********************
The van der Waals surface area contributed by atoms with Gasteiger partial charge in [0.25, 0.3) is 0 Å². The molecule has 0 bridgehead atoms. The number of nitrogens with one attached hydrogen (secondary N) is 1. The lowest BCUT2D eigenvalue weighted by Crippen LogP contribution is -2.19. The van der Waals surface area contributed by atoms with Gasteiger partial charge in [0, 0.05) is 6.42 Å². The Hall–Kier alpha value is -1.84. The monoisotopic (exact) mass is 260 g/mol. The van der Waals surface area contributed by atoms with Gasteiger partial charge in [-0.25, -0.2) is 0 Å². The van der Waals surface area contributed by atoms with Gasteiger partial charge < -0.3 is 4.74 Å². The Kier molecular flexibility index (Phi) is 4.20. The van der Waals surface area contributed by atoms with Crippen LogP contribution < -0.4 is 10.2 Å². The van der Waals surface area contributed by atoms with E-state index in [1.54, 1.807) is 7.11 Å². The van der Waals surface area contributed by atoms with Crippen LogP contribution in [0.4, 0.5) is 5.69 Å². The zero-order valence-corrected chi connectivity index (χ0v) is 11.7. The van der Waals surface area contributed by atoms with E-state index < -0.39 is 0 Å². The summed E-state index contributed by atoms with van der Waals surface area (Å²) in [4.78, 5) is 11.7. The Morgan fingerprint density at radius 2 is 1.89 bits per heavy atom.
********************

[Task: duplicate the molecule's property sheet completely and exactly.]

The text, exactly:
The van der Waals surface area contributed by atoms with Gasteiger partial charge in [0.25, 0.3) is 0 Å². The molecule has 0 bridgehead atoms. The number of nitrogens with one attached hydrogen (secondary N) is 1. The lowest BCUT2D eigenvalue weighted by Crippen LogP contribution is -2.19. The van der Waals surface area contributed by atoms with Gasteiger partial charge in [0, 0.05) is 6.42 Å². The Hall–Kier alpha value is -1.84. The monoisotopic (exact) mass is 260 g/mol. The van der Waals surface area contributed by atoms with Gasteiger partial charge in [-0.25, -0.2) is 0 Å². The van der Waals surface area contributed by atoms with Gasteiger partial charge < -0.3 is 4.74 Å². The Kier molecular flexibility index (Phi) is 4.20. The van der Waals surface area contributed by atoms with Crippen LogP contribution < -0.4 is 10.2 Å². The van der Waals surface area contributed by atoms with E-state index in [1.54, 1.807) is 7.11 Å². The van der Waals surface area contributed by atoms with Crippen LogP contribution in [0.4, 0.5) is 5.69 Å². The zero-order valence-corrected chi connectivity index (χ0v) is 11.7. The van der Waals surface area contributed by atoms with E-state index < -0.39 is 0 Å². The summed E-state index contributed by atoms with van der Waals surface area (Å²) in [4.78, 5) is 11.7. The Morgan fingerprint density at radius 2 is 1.89 bits per heavy atom.